Although Oculus has sold more than 175,000 development kits, the vast majority of the world has still never had the opportunity to try the Rift VR headset, let alone any virtual reality headset. For a technology that frequently inspires notions of ‘you have to see it to understand it’, being able to try-before-you-buy will be a major hurdle for consumer adoption. In an effort to educate the public on what VR is all about, Oculus plans to put Rift demo stations in retail locations.

When the consumer version of the Oculus Rift goes on sale in Q1 2016, the company plans to sell the VR headset both online and in brick and mortar stores. Oculus founder Palmer Luckey tells us that in-store Rift demo stations will accompany units on the shelves so that the masses can take VR for a spin.

“Yes, we will be in retail. And we will have demos in retail so that people are able to try [the Oculus Rift],” Luckey said in our Oculus E3 2015 interview. “Because one way to show people VR is to show them at a trade show or a gaming show, another way is for them to try their friend’s unit, and the other way is for them to be able to try it out someplace else, and we want to make sure that they have that ‘someplace else’.”

Road to VR’s Paul James tests the Oculus Rift CV1 at E3 2015

Luckey also told us that the company’s VR headset would ship internationally, though he couldn’t say whether or not all regions would see a simultaneous Oculus Rift release date.

I remember back in the day before the advent of downloadable demos, the in-store demo station was a veritable Shangri-La of theretofore untested gaming goodness. As demos eventually migrated to discs (oh the joy brought forth by the monthly delivery of Official Xbox Magazine and its demo disc…) and then to direct download, the in-store demo station had lost much of its lust. But you can’t download a VR headset can’t download a VR headset without a 3D printer, a prime opportunity for the in-store demo station to make a comeback.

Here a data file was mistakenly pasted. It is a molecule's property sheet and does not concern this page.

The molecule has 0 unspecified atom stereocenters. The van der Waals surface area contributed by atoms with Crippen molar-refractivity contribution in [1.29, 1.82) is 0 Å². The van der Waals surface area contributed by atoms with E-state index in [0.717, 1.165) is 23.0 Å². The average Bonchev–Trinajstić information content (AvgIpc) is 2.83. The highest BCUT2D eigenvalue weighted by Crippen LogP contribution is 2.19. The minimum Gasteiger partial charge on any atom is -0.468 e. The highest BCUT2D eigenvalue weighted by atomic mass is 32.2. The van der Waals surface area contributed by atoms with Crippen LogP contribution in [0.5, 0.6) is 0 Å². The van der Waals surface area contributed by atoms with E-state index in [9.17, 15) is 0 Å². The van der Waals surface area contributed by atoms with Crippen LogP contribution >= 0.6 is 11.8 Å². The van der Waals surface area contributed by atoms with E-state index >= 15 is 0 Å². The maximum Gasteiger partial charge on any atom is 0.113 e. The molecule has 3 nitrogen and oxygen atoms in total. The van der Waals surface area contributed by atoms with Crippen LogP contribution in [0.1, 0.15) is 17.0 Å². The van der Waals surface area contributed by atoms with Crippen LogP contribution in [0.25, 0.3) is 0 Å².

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Oculus has extensive experience with trade show activations, but the company has always had assistants on hand to walk newbies through their first-time VR experience, helping with the finer details like ensuring a proper fit, launching the experience, and wiping down the lenses between each user.

Some of Samsung’s in-store Gear VR demos encased the headset in a metal cage to attach to the security cable. Not exactly ideal for a product that should be light and comfortable on the head and encourages users to look around.

Presumably Oculus won’t be staffing in-store demo stations, but that leaves a big challenge for ensuring a positive experience for each user; even something as simple as a smudged lens can make VR uncomfortable. I can only wonder how they’ll handle the typical stiff security cable that’s almost always attached to expensive demo devices.

The company that’s had the most VR retail experience thus far in the modern VR era is Samsung who launched their mobile Gear VR headset in the U.S. in late 2014 and gradually made the unit available internationally. The headset was created in conjunction with Oculus, who may have benefitted from some of Samsung’s retail leanings, though the headset went through the latter’s retail channels, according to Luckey.

Gear VR is the first serious VR headset to see demo stations available in big box stores. Back in March, the company said that the headset would be available for purchase and demo in more than 100 Best Buy stores, one of the United States’ largest consumer electronics retailers. Samsung has also set up various demo activations, including one in America’s largest mall alongside to the headset’s launch.